Why Zombies? The Significance of Zombies in Contemporary Culture
They're Coming to Get You
The Walking Dead
The Rising Horde
They're gruesome, odorous, and want to eat us - and we love them.
Yes, we are in the midst of a veritable "Zombie Renaissance,” a fact that has already garnered its fair share of attention. In fact, Columbia College Chicago even offers a course entitled "Zombies in Popular Media."
Zombies are undeniably at the apex of their popularity, but why?
They Won't Stay Dead
The Modern Zombie Emerges
First, let's be clear in our definition of a zombie.
In early films, such as White Zombie (1932), zombies were portrayed as puppets under the control of a voodoo master. Then, in 1968, George Romero revolutionized how zombies were seen with his film Night of the Living Dead, which created the zombie sub-genre as we know it today.
Romero's zombies are slow, mindless shuffling corpses that have risen from the grave and want to eat human flesh. It is from these ghoulish creatures that today's zombies are descended (modern permutations such as "fast zombies" notwithstanding).
We Can't Consume Enough of Them
So What's the Appeal?
So why are so many people today finding the living dead interesting? Is it just that they make good entertainment?
Well, sure, they often do, but the forms of entertainment we choose as a society are relevant - and telling.
There are a few popular theories about what zombies in contemporary media really represent. In the broad sense, all of these theories relate to societal anxieties. Popular entertainment media, such as books and film, can act as a barometer for measuring these concerns; its common motifs are a reflection of the current mentality and concerns of the masses.
Just as, in the wake of the A-bomb, Godzilla gave form to post-WWII Japan's societal fears, zombies resonate deeply with American audiences today, and the reason for their mass appeal can be found by examining societal trends.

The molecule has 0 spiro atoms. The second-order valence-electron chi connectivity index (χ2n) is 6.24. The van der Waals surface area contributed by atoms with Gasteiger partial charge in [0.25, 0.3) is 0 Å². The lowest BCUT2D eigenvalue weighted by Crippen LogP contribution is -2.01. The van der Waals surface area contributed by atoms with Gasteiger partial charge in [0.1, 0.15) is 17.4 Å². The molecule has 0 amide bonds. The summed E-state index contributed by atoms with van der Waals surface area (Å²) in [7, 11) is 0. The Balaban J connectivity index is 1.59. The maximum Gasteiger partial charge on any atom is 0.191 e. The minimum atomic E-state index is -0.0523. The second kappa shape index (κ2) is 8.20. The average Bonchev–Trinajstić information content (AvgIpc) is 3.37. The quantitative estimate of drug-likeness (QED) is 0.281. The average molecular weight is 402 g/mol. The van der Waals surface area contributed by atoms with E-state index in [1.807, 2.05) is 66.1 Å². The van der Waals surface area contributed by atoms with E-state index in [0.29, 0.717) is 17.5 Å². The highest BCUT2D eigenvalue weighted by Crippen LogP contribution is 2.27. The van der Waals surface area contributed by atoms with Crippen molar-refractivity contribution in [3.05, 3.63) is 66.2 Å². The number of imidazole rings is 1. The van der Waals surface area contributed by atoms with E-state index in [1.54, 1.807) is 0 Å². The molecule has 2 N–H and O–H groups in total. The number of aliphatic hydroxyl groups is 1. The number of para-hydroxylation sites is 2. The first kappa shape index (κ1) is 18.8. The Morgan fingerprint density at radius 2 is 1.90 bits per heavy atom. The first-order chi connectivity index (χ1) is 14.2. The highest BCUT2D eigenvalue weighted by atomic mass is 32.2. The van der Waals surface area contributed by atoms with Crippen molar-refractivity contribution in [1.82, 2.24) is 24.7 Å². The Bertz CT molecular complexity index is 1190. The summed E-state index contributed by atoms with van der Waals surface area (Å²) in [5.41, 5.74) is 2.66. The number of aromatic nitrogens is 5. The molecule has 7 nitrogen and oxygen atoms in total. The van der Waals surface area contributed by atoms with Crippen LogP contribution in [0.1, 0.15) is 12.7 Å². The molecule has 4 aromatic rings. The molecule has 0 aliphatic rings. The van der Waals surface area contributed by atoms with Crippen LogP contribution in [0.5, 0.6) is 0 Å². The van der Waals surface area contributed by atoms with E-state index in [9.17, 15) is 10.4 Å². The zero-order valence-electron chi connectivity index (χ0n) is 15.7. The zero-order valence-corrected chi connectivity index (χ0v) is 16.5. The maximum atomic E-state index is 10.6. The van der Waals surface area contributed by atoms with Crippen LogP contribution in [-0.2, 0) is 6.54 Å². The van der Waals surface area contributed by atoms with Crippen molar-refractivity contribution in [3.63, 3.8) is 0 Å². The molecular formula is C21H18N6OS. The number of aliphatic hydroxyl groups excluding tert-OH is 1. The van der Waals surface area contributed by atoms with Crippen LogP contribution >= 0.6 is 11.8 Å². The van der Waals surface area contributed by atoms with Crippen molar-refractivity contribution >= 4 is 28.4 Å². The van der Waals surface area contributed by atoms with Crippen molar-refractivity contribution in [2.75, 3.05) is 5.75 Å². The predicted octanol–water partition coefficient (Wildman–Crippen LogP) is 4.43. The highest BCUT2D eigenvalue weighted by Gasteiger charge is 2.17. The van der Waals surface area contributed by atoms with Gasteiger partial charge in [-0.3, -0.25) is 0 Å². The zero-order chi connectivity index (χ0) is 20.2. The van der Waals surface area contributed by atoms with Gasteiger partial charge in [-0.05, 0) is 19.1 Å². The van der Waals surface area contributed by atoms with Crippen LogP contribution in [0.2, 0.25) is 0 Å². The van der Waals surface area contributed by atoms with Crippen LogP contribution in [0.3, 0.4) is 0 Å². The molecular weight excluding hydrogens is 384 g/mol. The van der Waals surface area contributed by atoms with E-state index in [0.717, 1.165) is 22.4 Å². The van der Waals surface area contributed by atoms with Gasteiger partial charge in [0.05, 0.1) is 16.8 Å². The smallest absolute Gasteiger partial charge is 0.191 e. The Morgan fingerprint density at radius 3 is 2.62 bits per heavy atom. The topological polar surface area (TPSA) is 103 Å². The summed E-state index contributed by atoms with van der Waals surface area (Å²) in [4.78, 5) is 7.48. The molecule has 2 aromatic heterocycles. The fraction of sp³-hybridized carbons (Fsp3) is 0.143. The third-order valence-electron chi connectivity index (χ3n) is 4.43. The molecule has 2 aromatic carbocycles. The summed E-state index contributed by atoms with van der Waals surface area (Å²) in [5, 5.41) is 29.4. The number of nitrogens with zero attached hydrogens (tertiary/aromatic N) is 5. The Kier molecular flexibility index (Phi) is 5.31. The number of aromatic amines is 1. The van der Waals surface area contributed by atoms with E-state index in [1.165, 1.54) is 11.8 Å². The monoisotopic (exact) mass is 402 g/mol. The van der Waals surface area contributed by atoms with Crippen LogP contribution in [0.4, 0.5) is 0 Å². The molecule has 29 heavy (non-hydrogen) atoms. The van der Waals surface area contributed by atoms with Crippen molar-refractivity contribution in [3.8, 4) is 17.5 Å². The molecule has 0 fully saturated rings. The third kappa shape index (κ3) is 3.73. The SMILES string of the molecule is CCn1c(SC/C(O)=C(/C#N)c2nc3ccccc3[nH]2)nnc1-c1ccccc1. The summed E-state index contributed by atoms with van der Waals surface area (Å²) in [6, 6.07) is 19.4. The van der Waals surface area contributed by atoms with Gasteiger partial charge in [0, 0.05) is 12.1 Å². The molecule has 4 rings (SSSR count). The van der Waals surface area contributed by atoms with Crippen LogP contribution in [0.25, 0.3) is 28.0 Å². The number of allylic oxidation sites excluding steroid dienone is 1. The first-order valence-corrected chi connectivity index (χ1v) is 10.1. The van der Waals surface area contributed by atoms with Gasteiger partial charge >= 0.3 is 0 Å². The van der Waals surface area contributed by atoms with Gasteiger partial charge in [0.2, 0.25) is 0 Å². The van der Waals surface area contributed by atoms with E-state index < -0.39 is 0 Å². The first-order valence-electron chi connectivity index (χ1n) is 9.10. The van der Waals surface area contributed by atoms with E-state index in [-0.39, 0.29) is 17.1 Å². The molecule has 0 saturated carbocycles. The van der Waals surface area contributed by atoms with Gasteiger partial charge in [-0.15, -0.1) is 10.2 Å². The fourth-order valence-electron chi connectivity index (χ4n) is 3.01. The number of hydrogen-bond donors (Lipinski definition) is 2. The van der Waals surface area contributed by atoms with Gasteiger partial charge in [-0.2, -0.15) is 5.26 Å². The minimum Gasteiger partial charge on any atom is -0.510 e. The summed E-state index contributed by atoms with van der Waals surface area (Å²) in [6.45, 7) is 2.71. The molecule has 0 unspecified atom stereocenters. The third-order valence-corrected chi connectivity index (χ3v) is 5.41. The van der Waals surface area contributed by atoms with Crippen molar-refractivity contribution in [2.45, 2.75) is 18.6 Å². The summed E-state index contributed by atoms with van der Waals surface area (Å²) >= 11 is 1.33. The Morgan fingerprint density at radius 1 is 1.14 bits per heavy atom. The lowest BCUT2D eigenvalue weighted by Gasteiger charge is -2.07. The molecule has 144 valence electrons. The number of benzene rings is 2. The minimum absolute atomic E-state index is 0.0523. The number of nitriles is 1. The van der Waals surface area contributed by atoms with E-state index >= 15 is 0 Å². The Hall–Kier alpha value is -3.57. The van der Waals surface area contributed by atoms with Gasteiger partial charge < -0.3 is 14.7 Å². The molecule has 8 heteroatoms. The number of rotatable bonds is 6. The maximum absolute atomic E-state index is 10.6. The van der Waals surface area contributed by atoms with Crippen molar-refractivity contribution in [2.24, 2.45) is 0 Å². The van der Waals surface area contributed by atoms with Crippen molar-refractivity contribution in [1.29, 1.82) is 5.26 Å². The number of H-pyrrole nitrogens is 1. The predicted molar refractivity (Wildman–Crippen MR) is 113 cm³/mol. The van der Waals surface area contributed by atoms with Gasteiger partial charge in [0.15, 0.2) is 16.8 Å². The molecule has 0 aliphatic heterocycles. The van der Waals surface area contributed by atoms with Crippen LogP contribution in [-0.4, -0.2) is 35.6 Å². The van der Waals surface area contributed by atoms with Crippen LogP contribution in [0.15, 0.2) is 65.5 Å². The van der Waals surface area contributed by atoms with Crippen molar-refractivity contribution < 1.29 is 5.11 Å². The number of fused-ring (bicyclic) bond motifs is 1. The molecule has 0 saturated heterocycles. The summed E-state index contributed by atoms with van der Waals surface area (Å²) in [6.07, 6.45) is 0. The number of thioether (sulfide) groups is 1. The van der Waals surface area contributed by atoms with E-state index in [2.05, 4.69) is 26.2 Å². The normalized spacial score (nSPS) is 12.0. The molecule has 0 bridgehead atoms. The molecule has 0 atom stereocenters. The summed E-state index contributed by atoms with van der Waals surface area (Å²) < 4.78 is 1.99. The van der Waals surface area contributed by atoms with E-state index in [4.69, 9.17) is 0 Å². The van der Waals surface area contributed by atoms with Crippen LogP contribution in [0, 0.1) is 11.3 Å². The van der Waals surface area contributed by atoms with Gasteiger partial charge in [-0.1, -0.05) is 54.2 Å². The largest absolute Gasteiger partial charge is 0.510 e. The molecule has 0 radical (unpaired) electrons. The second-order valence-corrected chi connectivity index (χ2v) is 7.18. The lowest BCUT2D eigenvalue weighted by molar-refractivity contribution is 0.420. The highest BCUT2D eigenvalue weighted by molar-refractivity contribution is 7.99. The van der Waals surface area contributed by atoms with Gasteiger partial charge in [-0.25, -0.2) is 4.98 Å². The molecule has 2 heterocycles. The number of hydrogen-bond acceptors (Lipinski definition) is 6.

Alone Against the World
Survival: Zombieland Rules
Zombies as "Others" - Growing Isolation in the Age of Information
So what does the immense popularity of zombies really mean?
The answer may lie in the threat that zombies pose. A single zombie is typically just a pathetic, shambling sack of bones and rotting flesh. But while zombies are easy to pick off one at a time, they become an insurmountable threat when in large numbers. They will surround and consume you.
In the standard zombie apocalypse scenario, there are a few living struggling to survive against hordes of the undead. Essentially, in this universe, the world is against you, and your existence is a constant struggle for survival. This sounds a bit like the way someone with a severe social anxiety disorder might perceive the world, doesn't it? The protagonist and his or her immediate circle are individuals, and the bulk of society appear as nothing more than a potentially menacing herd of Others.
As people grow more isolated in the Information Age, nestled at home behind their computers, it becomes easier to adopt this view of the world. In fact, this premise is at the center of all "survival horror" - a sub-genre that originated with video games such as Alone in the Dark and Resident Evil, and is now widespread throughout film, literature, and other popular media.
Why Do We Love Zombies?
Zombies as Metaphor: "Eat the Rich"
Some sociologists attribute the rise in zombies' popularity to the effects of global capitalism. In On the Origin of Zombies, David Stohecker observes that the common zombie scenario, in which mindless masses invade an individual's home and eat them, can be viewed as reflection of bourgeois fear of the proletariat -- playing out as a gory revenge-of-the-working-class allegory.
Certainly, George Romero has not shied away from using his zombie films to make social statements; Dawn of the Dead, set in a shopping mall, made a clear statement about consumerism, and his later film, Land of the Dead, emphasizes issues of socioeconomic disparity.
When analyzing the significance of the living dead in popular media, however, not all zombie works are the same. While some may make intentional social or political statements, others appeal to viewers on another (more visceral) level.